We couldn’t leave Kyoto without exposing ourselves to the glittering elegance of the golden pavilion of Kinkaku-ji. Originally built in the 14th century and turned into a Zen temple in 1408, the natural dark wood pillars and opaque white plaster walls contrast yet complement the glimmering upper stories that take your breath away.
Although it is not possible to enter the building, Shaka Buddha and Yoshimitsu are placed inside, looking out over the pond that lies as a staging mirror in the middle of wildly colored autumn trees.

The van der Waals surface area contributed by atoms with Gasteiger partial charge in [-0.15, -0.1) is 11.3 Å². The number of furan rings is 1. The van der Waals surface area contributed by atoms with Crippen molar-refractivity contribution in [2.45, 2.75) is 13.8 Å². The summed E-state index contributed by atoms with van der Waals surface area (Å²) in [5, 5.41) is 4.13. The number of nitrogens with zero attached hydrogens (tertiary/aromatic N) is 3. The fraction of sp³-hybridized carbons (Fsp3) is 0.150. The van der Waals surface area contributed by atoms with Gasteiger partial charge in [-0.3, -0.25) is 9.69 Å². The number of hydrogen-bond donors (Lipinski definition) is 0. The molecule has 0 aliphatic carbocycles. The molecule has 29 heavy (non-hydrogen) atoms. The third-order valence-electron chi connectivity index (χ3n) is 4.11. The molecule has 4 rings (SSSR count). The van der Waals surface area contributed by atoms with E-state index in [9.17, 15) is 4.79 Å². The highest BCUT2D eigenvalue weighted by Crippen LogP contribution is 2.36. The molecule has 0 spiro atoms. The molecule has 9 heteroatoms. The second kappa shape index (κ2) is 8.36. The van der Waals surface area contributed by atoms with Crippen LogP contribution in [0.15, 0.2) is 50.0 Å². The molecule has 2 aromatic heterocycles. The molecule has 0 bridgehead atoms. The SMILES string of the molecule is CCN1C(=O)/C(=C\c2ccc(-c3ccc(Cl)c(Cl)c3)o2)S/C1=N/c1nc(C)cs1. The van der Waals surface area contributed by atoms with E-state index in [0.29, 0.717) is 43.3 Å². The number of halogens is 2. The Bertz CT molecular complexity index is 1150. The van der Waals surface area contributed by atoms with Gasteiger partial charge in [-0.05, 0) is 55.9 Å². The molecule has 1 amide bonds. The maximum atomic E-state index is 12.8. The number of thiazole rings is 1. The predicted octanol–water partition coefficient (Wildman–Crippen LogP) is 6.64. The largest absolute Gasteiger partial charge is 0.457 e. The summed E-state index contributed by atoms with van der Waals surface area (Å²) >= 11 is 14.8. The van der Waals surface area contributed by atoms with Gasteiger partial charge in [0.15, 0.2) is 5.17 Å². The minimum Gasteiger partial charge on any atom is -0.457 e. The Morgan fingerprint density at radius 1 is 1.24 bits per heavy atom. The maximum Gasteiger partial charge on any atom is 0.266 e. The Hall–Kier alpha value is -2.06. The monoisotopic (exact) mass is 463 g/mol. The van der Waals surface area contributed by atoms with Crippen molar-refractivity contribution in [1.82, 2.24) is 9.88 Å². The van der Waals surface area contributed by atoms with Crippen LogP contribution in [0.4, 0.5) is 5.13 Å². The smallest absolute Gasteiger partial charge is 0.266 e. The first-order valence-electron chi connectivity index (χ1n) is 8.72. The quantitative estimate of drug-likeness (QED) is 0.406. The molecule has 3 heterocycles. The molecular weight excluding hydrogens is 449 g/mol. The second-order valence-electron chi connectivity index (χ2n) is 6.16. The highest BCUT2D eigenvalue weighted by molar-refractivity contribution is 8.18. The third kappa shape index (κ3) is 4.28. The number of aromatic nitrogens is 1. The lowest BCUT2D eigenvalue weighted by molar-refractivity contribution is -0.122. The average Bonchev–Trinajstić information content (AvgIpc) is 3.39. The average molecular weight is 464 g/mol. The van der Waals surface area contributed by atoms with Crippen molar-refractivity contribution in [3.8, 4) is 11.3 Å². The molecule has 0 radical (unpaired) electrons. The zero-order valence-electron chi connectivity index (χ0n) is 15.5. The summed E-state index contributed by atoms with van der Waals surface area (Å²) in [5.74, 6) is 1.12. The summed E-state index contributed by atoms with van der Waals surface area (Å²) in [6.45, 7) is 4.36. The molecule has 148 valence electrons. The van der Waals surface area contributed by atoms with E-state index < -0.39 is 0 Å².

Surprisingly, there is nothing tacky about the pavilion, it refuses any annotation to discourses on kitsch and art. Furthermore, it isn’t hard to believe that the graceful application of uncountable square gold leaf foils inspired Japan-obsessed Viennese artists and art historians around 1900 to gain interest in the materiality of the so-called gold ground.
That the medieval notion of gold as a substance that prolongs human life still resonates on Japanese menus, persuaded us to be on the safe side. Strolling around in fields of gold we were pretty sure–”no one is luckier than we are!”